5. Herbal remedies. Two RCTs have shown that 200mg American Ginseng (different to Asian Ginseng) when taken by healthy adults twice a day for four months shortened the duration of acute respiratory tract infections including colds. However many other studies failed to show the same effect. Contrary to popular belief there is not enough evidence to show that echinacea is useful for the prevention or treatment of colds. A few studies did show slight decreases in cold duration but these were so small that they were not clinically significant.

So as usual the main message is to focus on keeping your weight healthy and having a good all round balanced diet. If you want to try probiotics, American ginseng, zinc or vitamin C you have the information to make an informed choice.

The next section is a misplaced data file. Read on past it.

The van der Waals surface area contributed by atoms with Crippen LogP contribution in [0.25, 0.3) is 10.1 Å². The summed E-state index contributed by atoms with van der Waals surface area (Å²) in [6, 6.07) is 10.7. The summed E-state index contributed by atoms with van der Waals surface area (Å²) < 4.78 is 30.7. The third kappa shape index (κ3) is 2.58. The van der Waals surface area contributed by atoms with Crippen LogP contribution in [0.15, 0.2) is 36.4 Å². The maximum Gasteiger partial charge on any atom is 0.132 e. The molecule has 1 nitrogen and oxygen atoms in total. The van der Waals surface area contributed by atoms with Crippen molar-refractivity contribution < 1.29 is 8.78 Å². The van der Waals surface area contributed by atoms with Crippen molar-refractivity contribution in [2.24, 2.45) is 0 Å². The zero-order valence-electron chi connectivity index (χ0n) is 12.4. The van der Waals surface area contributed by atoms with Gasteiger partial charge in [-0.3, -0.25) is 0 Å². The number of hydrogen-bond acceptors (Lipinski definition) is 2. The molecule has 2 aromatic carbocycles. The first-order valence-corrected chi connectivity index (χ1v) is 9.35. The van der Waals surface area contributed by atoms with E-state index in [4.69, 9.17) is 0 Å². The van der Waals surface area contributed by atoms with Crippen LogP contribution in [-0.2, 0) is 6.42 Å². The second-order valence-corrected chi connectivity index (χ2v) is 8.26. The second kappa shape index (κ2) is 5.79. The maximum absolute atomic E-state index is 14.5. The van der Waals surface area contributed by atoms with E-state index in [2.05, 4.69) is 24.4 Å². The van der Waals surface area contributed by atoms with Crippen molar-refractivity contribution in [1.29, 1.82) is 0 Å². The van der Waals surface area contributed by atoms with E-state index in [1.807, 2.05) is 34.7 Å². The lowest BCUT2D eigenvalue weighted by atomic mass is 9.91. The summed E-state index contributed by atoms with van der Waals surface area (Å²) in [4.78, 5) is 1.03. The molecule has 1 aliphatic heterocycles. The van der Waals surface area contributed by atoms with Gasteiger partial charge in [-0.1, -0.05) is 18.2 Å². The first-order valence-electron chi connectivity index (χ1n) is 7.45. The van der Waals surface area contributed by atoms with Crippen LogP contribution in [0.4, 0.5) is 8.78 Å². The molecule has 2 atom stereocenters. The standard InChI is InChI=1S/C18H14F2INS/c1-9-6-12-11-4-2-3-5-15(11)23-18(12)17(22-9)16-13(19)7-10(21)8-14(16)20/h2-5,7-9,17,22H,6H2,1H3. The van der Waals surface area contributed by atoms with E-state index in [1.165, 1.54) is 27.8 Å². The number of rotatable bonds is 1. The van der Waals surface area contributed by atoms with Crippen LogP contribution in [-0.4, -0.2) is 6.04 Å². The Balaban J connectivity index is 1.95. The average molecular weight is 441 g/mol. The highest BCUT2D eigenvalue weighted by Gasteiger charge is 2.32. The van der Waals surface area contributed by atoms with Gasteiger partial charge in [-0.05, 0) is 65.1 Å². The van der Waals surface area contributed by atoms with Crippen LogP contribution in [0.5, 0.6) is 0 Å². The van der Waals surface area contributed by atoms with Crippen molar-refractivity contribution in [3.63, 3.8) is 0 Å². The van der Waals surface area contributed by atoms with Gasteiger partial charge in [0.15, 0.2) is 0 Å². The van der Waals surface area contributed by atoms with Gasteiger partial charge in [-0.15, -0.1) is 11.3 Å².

If you are interested in exploring how to improve your diet to maintain a healthy weight or improve your health you can find out more information about my services and make an enquiry here.

Make an enquiry

The post Five ways to fight colds with food
appeared first on Eating Mindset

read more

read more

Scroll to Top